|History of Portuguese Literature
|Origins of Portuguese Literature
|The Portuguese Language
|Cantigas de amigo
habitually involves many different forms for the writing of ideas. The prime aim
of most of these is not exactly literary, but, either because of their
linguistic or textual content or in keeping with each period’s established
canons of aesthetic appreciation, they are frequently considered to be
relatively close to specifically literary forms.
This condition is inherent in texts of a didactic or documentary nature (including, for example, those that are included under the heading of Travel Literature), but it is particularly evident in the various doctrinal writings that appear to have an entirely fortuitous connection with the literary text. Even essay-writing and criticism frequently tend to be confused with this form of doctrinal prose and help to fill in some of the often important gaps in the systematic organisation of literature.
The series of written texts bequeathed by the prose-writers of the House of Avis, in the fourteenth century, which have been included in the section on The Origins of Portuguese Literature, only find certain similarities in this chapter after the beginning of the baroque period (although the Renaissance classics represent an interesting form of literary production in this area, e.g. Ropica Pnefma, 1532, by João de Barros). The baroque period was in fact very interested in establishing links between religious dictates and their effects on profane life and, generally speaking, on everyday events (Frei Heitor Pinto and Frei Amador Arrais). During the period of the Enlightenment, the ideas deriving from moral and political philosophy similarly inspired D. Luís da Cunha, Alexandre de Gusmão, Cavaleiro de Oliveira and Matias Aires, but it was O Verdadeiro Método de Estudar (The True Method of Study) (1746) by Luís António Verney that was to prove the most important work of overall cultural reflection from the eighteenth century.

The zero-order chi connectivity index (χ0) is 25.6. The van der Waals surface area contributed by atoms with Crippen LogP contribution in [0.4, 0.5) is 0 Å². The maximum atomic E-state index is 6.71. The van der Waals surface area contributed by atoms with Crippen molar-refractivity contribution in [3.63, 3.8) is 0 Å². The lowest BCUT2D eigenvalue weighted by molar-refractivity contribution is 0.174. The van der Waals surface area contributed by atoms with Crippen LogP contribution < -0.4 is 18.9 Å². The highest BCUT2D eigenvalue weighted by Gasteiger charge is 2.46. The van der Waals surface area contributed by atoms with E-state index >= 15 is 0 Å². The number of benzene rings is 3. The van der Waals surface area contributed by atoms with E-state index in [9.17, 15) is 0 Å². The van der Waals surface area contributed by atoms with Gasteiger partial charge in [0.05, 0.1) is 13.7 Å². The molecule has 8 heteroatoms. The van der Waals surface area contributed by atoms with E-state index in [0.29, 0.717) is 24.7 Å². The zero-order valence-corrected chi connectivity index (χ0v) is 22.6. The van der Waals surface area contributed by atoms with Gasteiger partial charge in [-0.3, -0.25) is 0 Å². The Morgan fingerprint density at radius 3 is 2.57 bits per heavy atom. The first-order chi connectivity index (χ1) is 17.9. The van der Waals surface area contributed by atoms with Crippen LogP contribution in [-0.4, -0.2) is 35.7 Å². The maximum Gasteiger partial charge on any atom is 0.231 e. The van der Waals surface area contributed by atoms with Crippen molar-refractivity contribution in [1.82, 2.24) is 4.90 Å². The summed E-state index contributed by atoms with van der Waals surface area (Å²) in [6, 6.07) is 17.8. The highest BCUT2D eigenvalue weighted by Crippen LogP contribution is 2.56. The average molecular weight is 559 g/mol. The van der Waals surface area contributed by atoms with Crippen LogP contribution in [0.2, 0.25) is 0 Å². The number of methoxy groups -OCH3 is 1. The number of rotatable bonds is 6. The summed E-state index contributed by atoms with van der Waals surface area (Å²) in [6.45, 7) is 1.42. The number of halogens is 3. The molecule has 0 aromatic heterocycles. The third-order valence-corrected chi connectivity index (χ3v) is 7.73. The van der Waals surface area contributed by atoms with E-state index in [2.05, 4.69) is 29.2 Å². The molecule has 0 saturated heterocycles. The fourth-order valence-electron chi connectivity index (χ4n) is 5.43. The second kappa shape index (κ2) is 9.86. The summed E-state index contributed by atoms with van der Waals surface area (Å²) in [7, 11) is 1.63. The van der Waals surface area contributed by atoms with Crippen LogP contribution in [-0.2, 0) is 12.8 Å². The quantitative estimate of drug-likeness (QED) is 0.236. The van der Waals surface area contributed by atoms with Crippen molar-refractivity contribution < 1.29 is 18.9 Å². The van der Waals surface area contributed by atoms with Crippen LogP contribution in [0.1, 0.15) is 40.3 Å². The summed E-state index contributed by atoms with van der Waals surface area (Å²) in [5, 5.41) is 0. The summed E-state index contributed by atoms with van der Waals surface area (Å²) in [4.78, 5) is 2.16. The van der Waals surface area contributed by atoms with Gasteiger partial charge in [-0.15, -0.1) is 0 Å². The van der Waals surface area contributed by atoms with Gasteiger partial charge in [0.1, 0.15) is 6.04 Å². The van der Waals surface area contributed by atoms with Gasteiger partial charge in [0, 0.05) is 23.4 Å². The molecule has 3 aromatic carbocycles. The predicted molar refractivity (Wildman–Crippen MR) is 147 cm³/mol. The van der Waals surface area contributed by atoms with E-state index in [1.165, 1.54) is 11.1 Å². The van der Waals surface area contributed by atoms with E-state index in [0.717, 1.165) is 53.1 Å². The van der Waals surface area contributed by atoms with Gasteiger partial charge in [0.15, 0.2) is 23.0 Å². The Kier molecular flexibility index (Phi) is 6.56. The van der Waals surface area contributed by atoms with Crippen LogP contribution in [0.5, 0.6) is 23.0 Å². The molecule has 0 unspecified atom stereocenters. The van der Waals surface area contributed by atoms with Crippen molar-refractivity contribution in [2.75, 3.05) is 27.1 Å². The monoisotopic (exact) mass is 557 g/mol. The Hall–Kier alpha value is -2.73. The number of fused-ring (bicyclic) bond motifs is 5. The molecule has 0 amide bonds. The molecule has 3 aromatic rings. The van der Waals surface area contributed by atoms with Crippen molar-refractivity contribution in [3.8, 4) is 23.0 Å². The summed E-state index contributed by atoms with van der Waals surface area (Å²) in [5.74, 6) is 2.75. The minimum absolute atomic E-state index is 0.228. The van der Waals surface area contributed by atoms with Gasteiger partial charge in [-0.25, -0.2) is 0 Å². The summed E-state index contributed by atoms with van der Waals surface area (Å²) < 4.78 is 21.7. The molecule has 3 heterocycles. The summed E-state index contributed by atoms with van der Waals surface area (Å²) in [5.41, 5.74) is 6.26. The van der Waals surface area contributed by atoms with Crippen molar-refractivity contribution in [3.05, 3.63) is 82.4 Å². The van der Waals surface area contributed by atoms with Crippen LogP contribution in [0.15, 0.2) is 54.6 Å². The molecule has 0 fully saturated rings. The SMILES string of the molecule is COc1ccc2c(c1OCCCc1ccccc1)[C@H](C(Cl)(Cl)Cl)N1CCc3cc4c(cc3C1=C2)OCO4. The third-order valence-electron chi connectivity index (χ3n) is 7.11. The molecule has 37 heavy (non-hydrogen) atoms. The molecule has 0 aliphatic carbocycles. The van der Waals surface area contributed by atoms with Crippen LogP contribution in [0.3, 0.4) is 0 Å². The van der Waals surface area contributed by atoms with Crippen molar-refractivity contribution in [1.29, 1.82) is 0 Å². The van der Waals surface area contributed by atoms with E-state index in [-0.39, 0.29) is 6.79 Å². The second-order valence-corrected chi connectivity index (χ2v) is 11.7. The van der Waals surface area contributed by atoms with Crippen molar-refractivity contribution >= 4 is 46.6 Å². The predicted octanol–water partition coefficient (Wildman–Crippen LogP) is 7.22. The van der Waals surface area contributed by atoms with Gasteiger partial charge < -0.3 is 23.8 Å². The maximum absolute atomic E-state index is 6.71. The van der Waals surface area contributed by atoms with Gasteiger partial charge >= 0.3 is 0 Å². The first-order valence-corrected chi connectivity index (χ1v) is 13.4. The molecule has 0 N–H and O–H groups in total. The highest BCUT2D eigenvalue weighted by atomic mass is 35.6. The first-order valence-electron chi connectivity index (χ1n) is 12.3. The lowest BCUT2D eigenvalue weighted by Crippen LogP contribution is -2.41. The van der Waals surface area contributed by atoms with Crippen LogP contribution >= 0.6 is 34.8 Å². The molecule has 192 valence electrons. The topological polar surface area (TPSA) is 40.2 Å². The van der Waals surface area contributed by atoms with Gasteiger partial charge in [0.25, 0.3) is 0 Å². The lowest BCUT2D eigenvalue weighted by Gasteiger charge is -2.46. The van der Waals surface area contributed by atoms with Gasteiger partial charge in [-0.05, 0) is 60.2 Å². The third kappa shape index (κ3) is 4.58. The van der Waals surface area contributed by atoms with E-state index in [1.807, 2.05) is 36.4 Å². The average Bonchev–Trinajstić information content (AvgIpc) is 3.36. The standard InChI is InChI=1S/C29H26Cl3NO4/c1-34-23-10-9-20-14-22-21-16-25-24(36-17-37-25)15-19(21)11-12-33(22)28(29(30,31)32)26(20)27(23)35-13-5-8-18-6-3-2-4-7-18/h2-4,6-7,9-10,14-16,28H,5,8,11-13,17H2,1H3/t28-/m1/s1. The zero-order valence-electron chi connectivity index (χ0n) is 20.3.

This type of writing was to proliferate during the period of Romanticism, not only with Garrett and Herculano, but also with the so-called “1870’s Generation”, which was composed precisely of a group of writers who mostly combined their literary output with writings of a doctrinal nature (Eça de Queirós, Antero de Quental, Teófilo Braga, Ramalho Ortigão and Oliveira Martins). Such writers were in fact characterised by their natural overlapping, developing the poetry of ideas and the thesis novel, whenever they were not engaged in producing noteworthy works in this particular genre of reflection, which nowadays tends to be considered as marginal in relation to the mainstream of literary aesthesis.
Later were to come the groups of “Lusitanian Integralism” (with António Sardinha, and the reviews entitled Alma Portuguesa (The Portuguese Soul) and Nação Portuguesa (The Portuguese Nation), 1913-1938) and Seara Nova (with António Sérgio and Raúl Proença), who produced this type of writing with perhaps less vigour but with regular quality. And closer to the present day, Manuel Antunes, Agostinho da Silva and Eduardo Lourenço are examples of writers who have had a decisive influence on different currents of thought in Portuguese culture.
© Instituto Camões, 2001